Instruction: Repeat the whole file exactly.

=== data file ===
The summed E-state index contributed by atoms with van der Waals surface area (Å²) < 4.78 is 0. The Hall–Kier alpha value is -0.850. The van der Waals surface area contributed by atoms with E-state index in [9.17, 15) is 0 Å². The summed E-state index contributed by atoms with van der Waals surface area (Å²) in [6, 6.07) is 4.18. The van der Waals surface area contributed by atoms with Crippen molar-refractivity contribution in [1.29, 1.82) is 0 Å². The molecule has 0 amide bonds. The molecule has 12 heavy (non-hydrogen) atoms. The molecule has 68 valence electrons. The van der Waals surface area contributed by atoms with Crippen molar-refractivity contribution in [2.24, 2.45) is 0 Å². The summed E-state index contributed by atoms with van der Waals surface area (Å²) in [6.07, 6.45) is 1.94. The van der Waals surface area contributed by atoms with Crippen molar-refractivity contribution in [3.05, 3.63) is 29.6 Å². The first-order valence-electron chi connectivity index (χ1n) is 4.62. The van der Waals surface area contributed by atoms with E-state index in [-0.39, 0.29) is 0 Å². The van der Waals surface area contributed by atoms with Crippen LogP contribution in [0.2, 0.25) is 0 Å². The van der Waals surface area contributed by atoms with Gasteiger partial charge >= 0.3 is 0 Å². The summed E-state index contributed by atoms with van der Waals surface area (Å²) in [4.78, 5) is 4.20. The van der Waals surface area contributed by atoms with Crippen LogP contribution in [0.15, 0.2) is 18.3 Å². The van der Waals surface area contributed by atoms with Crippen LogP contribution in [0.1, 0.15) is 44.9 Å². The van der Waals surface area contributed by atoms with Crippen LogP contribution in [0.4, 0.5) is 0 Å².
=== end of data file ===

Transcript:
The summed E-state index contributed by atoms with van der Waals surface area (Å²) < 4.78 is 0. The Hall–Kier alpha value is -0.850. The van der Waals surface area contributed by atoms with E-state index in [9.17, 15) is 0 Å². The summed E-state index contributed by atoms with van der Waals surface area (Å²) in [6, 6.07) is 4.18. The van der Waals surface area contributed by atoms with Crippen molar-refractivity contribution in [1.29, 1.82) is 0 Å². The molecule has 0 amide bonds. The molecule has 12 heavy (non-hydrogen) atoms. The molecule has 68 valence electrons. The van der Waals surface area contributed by atoms with Crippen molar-refractivity contribution in [2.24, 2.45) is 0 Å². The summed E-state index contributed by atoms with van der Waals surface area (Å²) in [6.07, 6.45) is 1.94. The van der Waals surface area contributed by atoms with Crippen molar-refractivity contribution in [3.05, 3.63) is 29.6 Å². The first-order valence-electron chi connectivity index (χ1n) is 4.62. The van der Waals surface area contributed by atoms with E-state index in [-0.39, 0.29) is 0 Å². The van der Waals surface area contributed by atoms with Crippen LogP contribution in [0.2, 0.25) is 0 Å². The van der Waals surface area contributed by atoms with Gasteiger partial charge >= 0.3 is 0 Å². The summed E-state index contributed by atoms with van der Waals surface area (Å²) in [4.78, 5) is 4.20. The van der Waals surface area contributed by atoms with Crippen LogP contribution in [0.15, 0.2) is 18.3 Å². The van der Waals surface area contributed by atoms with Crippen LogP contribution in [0.1, 0.15) is 44.9 Å². The van der Waals surface area contributed by atoms with Crippen LogP contribution in [0.4, 0.5) is 0 Å².